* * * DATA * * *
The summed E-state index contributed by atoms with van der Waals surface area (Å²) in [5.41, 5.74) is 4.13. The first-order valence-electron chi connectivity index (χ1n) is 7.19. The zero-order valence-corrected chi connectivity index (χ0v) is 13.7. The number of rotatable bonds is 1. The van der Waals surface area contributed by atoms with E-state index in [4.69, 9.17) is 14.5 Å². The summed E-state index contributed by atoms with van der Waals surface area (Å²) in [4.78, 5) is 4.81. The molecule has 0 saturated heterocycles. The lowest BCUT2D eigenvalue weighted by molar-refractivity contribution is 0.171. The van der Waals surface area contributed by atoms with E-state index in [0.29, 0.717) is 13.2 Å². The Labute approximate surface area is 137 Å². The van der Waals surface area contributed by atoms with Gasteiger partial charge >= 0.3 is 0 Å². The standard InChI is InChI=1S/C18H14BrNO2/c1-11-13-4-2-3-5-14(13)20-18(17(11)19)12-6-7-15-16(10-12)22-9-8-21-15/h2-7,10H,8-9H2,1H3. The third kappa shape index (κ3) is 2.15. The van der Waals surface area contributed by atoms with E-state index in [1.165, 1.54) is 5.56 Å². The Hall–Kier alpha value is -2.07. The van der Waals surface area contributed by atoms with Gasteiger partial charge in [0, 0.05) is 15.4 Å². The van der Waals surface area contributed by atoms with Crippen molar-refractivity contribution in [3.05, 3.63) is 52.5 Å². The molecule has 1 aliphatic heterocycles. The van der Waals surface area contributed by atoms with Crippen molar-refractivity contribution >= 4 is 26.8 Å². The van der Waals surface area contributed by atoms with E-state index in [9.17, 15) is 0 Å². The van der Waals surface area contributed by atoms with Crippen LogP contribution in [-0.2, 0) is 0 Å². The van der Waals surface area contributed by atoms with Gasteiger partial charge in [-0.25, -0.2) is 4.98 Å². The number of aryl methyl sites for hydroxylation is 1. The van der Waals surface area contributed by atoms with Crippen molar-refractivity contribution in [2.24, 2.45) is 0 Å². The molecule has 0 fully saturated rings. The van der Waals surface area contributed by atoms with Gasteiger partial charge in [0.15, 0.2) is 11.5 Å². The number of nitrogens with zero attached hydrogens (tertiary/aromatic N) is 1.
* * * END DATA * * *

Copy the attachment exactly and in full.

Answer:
The summed E-state index contributed by atoms with van der Waals surface area (Å²) in [5.41, 5.74) is 4.13. The first-order valence-electron chi connectivity index (χ1n) is 7.19. The zero-order valence-corrected chi connectivity index (χ0v) is 13.7. The number of rotatable bonds is 1. The van der Waals surface area contributed by atoms with E-state index in [4.69, 9.17) is 14.5 Å². The summed E-state index contributed by atoms with van der Waals surface area (Å²) in [4.78, 5) is 4.81. The molecule has 0 saturated heterocycles. The lowest BCUT2D eigenvalue weighted by molar-refractivity contribution is 0.171. The van der Waals surface area contributed by atoms with E-state index in [0.29, 0.717) is 13.2 Å². The Labute approximate surface area is 137 Å². The van der Waals surface area contributed by atoms with Gasteiger partial charge >= 0.3 is 0 Å². The standard InChI is InChI=1S/C18H14BrNO2/c1-11-13-4-2-3-5-14(13)20-18(17(11)19)12-6-7-15-16(10-12)22-9-8-21-15/h2-7,10H,8-9H2,1H3. The third kappa shape index (κ3) is 2.15. The van der Waals surface area contributed by atoms with E-state index in [1.165, 1.54) is 5.56 Å². The Hall–Kier alpha value is -2.07. The van der Waals surface area contributed by atoms with Gasteiger partial charge in [0, 0.05) is 15.4 Å². The van der Waals surface area contributed by atoms with Crippen molar-refractivity contribution in [3.05, 3.63) is 52.5 Å². The molecule has 1 aliphatic heterocycles. The van der Waals surface area contributed by atoms with Crippen molar-refractivity contribution >= 4 is 26.8 Å². The van der Waals surface area contributed by atoms with E-state index in [9.17, 15) is 0 Å². The van der Waals surface area contributed by atoms with Crippen LogP contribution in [-0.2, 0) is 0 Å². The van der Waals surface area contributed by atoms with Gasteiger partial charge in [-0.25, -0.2) is 4.98 Å². The number of aryl methyl sites for hydroxylation is 1. The van der Waals surface area contributed by atoms with Crippen molar-refractivity contribution in [2.24, 2.45) is 0 Å². The molecule has 0 fully saturated rings. The van der Waals surface area contributed by atoms with Gasteiger partial charge in [0.15, 0.2) is 11.5 Å². The number of nitrogens with zero attached hydrogens (tertiary/aromatic N) is 1.